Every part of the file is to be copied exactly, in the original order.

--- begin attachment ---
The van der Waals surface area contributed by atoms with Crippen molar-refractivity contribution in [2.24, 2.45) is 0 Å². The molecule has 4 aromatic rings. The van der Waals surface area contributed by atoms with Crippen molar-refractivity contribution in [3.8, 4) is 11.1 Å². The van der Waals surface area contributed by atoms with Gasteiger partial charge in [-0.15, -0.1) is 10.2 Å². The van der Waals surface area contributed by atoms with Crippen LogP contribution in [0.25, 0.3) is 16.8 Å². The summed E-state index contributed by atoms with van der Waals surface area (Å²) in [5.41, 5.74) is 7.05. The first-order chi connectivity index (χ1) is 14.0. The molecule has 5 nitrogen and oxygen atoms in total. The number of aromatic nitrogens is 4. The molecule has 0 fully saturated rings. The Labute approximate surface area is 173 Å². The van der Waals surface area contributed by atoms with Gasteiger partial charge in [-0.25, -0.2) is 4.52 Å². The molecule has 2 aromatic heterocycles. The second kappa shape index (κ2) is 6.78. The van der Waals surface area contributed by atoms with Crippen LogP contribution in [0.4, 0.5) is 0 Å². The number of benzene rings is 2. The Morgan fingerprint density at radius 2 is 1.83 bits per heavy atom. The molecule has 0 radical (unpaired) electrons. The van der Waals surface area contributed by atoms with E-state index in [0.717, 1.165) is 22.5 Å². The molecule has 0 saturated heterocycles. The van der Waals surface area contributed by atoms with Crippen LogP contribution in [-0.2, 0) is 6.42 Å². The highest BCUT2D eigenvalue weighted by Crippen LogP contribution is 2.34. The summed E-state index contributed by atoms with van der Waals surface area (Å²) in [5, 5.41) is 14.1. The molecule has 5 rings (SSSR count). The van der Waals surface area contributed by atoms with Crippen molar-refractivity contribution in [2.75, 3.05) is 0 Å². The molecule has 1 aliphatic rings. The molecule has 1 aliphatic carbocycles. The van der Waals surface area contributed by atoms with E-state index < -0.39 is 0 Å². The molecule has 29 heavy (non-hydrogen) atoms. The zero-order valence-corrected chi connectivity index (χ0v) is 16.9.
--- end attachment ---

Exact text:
The van der Waals surface area contributed by atoms with Crippen molar-refractivity contribution in [2.24, 2.45) is 0 Å². The molecule has 4 aromatic rings. The van der Waals surface area contributed by atoms with Crippen molar-refractivity contribution in [3.8, 4) is 11.1 Å². The van der Waals surface area contributed by atoms with Gasteiger partial charge in [-0.15, -0.1) is 10.2 Å². The van der Waals surface area contributed by atoms with Crippen LogP contribution in [0.25, 0.3) is 16.8 Å². The summed E-state index contributed by atoms with van der Waals surface area (Å²) in [5.41, 5.74) is 7.05. The first-order chi connectivity index (χ1) is 14.0. The molecule has 5 nitrogen and oxygen atoms in total. The number of aromatic nitrogens is 4. The molecule has 0 fully saturated rings. The Labute approximate surface area is 173 Å². The van der Waals surface area contributed by atoms with Gasteiger partial charge in [-0.25, -0.2) is 4.52 Å². The molecule has 2 aromatic heterocycles. The second kappa shape index (κ2) is 6.78. The van der Waals surface area contributed by atoms with Crippen LogP contribution in [0.4, 0.5) is 0 Å². The number of benzene rings is 2. The Morgan fingerprint density at radius 2 is 1.83 bits per heavy atom. The molecule has 0 radical (unpaired) electrons. The van der Waals surface area contributed by atoms with E-state index in [0.717, 1.165) is 22.5 Å². The molecule has 0 saturated heterocycles. The van der Waals surface area contributed by atoms with Crippen LogP contribution in [-0.2, 0) is 6.42 Å². The highest BCUT2D eigenvalue weighted by Crippen LogP contribution is 2.34. The summed E-state index contributed by atoms with van der Waals surface area (Å²) in [5, 5.41) is 14.1. The molecule has 5 rings (SSSR count). The van der Waals surface area contributed by atoms with Crippen molar-refractivity contribution in [2.75, 3.05) is 0 Å². The molecule has 1 aliphatic rings. The molecule has 1 aliphatic carbocycles. The van der Waals surface area contributed by atoms with E-state index < -0.39 is 0 Å². The molecule has 29 heavy (non-hydrogen) atoms. The zero-order valence-corrected chi connectivity index (χ0v) is 16.9.